We love to hate the 800-pound gorilla. Walmart and Amazon destroy communities and small businesses. Facebook turns us into addicts while putting our personal data at risk. From skeptical politicians like Bernie Sanders who, at a 2016 presidential campaign rally said, "If a bank is too big to fail, it is too big to exist," to millennials, only 42 percent of whom support capitalism, belief in big business is at an all-time low. But are big companies inherently evil? If business is so bad, why does it remain so integral to the basic functioning of America? Economist and bestselling author Tyler Cowen says our biggest problem is that we don't love business enough. In Big Business, Cowen puts forth an impassioned defense of corporations and their essential role in a balanced, productive, and progressive society. He dismantles common misconceptions and untangles conflicting intuitions. According to a 2016 Gallup survey, only 12 percent of Americans trust big business "quite a lot," and only 6 percent trust it "a great deal." Yet Americans as a group are remarkably willing to trust businesses, whether in the form of buying a new phone on the day of its release or simply showing up to work in the expectation they will be paid. Cowen illuminates the crucial role businesses play in spurring innovation, rewarding talent and hard work, and creating the bounty on which we've all come to depend.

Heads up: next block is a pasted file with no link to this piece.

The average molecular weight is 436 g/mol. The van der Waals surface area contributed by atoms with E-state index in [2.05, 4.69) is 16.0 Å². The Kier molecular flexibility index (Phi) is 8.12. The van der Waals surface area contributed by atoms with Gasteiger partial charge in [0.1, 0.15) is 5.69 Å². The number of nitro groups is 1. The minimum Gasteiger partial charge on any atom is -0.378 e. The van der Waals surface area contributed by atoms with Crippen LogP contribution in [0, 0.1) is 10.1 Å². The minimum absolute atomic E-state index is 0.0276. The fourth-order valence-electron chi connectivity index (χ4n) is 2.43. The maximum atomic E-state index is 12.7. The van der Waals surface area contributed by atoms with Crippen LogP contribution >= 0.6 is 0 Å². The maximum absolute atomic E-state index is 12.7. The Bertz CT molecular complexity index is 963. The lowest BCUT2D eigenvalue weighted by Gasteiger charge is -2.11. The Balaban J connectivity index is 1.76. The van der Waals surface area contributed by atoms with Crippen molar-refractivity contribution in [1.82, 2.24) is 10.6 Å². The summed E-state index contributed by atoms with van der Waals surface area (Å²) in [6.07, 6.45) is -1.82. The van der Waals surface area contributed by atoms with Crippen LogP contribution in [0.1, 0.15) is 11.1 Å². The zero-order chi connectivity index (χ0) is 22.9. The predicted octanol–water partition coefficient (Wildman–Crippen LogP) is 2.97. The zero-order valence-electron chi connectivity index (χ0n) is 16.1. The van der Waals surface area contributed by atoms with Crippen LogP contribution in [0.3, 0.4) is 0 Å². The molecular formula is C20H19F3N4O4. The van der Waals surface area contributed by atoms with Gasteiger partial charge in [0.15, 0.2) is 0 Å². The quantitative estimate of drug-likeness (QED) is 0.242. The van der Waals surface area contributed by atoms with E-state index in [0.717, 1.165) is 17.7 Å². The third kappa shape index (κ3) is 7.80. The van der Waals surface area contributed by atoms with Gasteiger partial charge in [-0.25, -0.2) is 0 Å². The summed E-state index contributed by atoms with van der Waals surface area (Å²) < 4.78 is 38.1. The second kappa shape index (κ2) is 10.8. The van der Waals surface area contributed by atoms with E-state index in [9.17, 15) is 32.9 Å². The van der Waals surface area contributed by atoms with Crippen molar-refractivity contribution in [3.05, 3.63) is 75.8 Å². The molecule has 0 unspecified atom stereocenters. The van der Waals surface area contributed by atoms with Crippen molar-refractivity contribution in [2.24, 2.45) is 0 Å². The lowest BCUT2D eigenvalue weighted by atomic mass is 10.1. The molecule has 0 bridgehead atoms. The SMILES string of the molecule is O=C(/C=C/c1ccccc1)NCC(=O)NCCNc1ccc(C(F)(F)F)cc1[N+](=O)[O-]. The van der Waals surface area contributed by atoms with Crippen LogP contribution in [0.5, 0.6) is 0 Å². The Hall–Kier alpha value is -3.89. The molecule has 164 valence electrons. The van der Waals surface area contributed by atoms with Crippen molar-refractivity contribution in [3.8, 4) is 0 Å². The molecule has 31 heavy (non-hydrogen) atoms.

The Deep State